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Jul 12, 2012 by |

IRS Whistleblower Program: Successes and Shortfalls

The IRS Whistleblower Office was established in 2007 pursuant to the Tax Relief and Health Care Act of 2006 (the “Act”).  The Act amended preexisting IRS whistleblower laws in order to encourage individuals with knowledge of significant tax noncompliance to provide information to the IRS.  In part, the Act accomplished this goal by increasing the whistleblower award threshold from 15 percent to 30 percent of the proceeds from resulting IRS enforcement actions.


Since its formation, the IRS Whistleblower Office has triggered thousands of whistleblowers to report hundreds of millions of dollars in suspected tax compliance issues.  In 2011 alone, the IRS received 314 whistleblower claims, identifying 732 potentially noncompliant taxpayers.  To put these claim numbers in perspective, in order to qualify for the program, the amounts in dispute for each whistleblower claim must exceed $2,000,000.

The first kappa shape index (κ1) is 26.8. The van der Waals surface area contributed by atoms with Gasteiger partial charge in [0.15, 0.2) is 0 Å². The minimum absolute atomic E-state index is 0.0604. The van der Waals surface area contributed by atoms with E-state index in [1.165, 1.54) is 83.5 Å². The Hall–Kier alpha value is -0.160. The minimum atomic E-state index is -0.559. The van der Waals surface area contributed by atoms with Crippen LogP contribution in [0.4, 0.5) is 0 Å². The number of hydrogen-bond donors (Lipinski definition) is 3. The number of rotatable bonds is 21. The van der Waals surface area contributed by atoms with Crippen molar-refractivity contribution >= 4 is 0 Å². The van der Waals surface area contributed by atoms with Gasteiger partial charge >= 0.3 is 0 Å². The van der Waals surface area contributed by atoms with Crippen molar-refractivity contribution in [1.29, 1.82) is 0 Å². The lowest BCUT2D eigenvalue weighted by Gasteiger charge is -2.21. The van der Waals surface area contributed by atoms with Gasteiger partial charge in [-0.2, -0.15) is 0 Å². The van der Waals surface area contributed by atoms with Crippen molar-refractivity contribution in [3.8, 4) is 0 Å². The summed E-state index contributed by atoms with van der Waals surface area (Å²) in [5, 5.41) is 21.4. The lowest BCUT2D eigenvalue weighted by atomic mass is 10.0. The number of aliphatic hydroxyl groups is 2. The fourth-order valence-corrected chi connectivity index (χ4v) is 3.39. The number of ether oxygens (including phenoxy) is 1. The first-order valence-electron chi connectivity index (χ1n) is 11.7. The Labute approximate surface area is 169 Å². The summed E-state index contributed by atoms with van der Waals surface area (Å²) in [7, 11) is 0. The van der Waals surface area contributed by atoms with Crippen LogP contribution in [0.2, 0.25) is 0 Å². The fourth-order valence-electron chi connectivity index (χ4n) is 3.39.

Although the Act improved upon the IRS’s prior whistleblower program, the IRS has fallen under scrutiny for failing to timely process claims as well as for weaknesses in its claims processing system.  The program’s failures are reflective in the fact that whistleblower reporting was on the decline in 2011.  For example, in 2011, the IRS collected roughly $48 million through the whistleblower program, in comparison to roughly $464 million in 2010.  Amid concerns that program inefficiencies are driving whistleblowers away, the IRS is currently undergoing a comprehensive review and retooling of the program’s operating guidelines and procedures.


Not only is maintaining IRS whistleblowers’ confidence important for enforcing IRS compliance, but it is also important given the risks whistleblowers take when reporting compliance issues.  Unlike other laws that encourage whistleblowing, the IRS’s legal framework does not prohibit taxpayers from retaliating against whistleblowers.  Although the IRS is committed to protecting whistleblowers’ identities, the IRS may have to identify a whistleblower if they are an essential witness in a proceeding or if a court orders them to do so.  In these instances, the taxpayer may retaliate against the whistleblower in the workplace, threaten physical harm, or damage the whistleblower’s economic interests.  When a taxpayer retaliates against a whistleblower, the whistleblower may have recourse under state law, but they do not have recourse for retaliation under federal law. For more information on IRS whistleblower practices and rewards in California and for a free and confidential consultation with a Whistleblower Attorney in California, contact us.


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